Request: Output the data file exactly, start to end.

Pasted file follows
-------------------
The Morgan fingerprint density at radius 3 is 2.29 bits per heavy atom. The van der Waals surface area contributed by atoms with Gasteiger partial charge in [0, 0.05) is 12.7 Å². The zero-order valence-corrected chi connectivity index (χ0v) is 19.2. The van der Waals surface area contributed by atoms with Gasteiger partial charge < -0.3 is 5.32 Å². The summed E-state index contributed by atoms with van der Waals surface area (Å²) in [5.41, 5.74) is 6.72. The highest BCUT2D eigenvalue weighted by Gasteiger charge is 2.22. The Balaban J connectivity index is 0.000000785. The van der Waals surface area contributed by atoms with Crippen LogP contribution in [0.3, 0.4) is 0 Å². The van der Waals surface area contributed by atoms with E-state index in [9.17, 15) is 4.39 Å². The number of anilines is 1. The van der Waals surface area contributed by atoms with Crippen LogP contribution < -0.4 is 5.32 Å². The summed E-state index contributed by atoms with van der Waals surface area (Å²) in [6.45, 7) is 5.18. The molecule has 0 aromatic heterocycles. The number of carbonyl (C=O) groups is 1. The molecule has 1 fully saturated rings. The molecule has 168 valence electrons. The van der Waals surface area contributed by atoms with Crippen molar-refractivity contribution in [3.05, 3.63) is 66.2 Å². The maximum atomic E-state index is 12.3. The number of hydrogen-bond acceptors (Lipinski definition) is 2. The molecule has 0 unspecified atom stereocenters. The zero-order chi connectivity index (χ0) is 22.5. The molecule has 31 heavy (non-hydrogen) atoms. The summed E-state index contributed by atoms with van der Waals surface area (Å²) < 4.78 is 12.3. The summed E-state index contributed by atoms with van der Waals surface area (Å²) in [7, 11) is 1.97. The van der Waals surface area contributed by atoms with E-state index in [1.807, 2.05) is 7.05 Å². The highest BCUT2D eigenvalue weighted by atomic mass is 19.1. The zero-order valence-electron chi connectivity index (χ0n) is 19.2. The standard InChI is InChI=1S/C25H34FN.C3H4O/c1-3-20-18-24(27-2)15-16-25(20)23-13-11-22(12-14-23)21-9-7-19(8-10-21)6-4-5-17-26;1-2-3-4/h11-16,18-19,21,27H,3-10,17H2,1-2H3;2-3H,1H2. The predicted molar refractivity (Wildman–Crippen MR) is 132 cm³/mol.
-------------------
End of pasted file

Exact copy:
The Morgan fingerprint density at radius 3 is 2.29 bits per heavy atom. The van der Waals surface area contributed by atoms with Gasteiger partial charge in [0, 0.05) is 12.7 Å². The zero-order valence-corrected chi connectivity index (χ0v) is 19.2. The van der Waals surface area contributed by atoms with Gasteiger partial charge < -0.3 is 5.32 Å². The summed E-state index contributed by atoms with van der Waals surface area (Å²) in [5.41, 5.74) is 6.72. The highest BCUT2D eigenvalue weighted by Gasteiger charge is 2.22. The Balaban J connectivity index is 0.000000785. The van der Waals surface area contributed by atoms with Crippen LogP contribution in [0.3, 0.4) is 0 Å². The van der Waals surface area contributed by atoms with E-state index in [9.17, 15) is 4.39 Å². The number of anilines is 1. The van der Waals surface area contributed by atoms with Crippen LogP contribution < -0.4 is 5.32 Å². The summed E-state index contributed by atoms with van der Waals surface area (Å²) in [6.45, 7) is 5.18. The molecule has 0 aromatic heterocycles. The number of carbonyl (C=O) groups is 1. The molecule has 1 fully saturated rings. The molecule has 168 valence electrons. The van der Waals surface area contributed by atoms with Crippen molar-refractivity contribution in [3.05, 3.63) is 66.2 Å². The maximum atomic E-state index is 12.3. The number of hydrogen-bond acceptors (Lipinski definition) is 2. The molecule has 0 unspecified atom stereocenters. The zero-order chi connectivity index (χ0) is 22.5. The molecule has 31 heavy (non-hydrogen) atoms. The summed E-state index contributed by atoms with van der Waals surface area (Å²) < 4.78 is 12.3. The summed E-state index contributed by atoms with van der Waals surface area (Å²) in [7, 11) is 1.97. The van der Waals surface area contributed by atoms with E-state index in [1.807, 2.05) is 7.05 Å². The highest BCUT2D eigenvalue weighted by atomic mass is 19.1. The zero-order valence-electron chi connectivity index (χ0n) is 19.2. The standard InChI is InChI=1S/C25H34FN.C3H4O/c1-3-20-18-24(27-2)15-16-25(20)23-13-11-22(12-14-23)21-9-7-19(8-10-21)6-4-5-17-26;1-2-3-4/h11-16,18-19,21,27H,3-10,17H2,1-2H3;2-3H,1H2. The predicted molar refractivity (Wildman–Crippen MR) is 132 cm³/mol.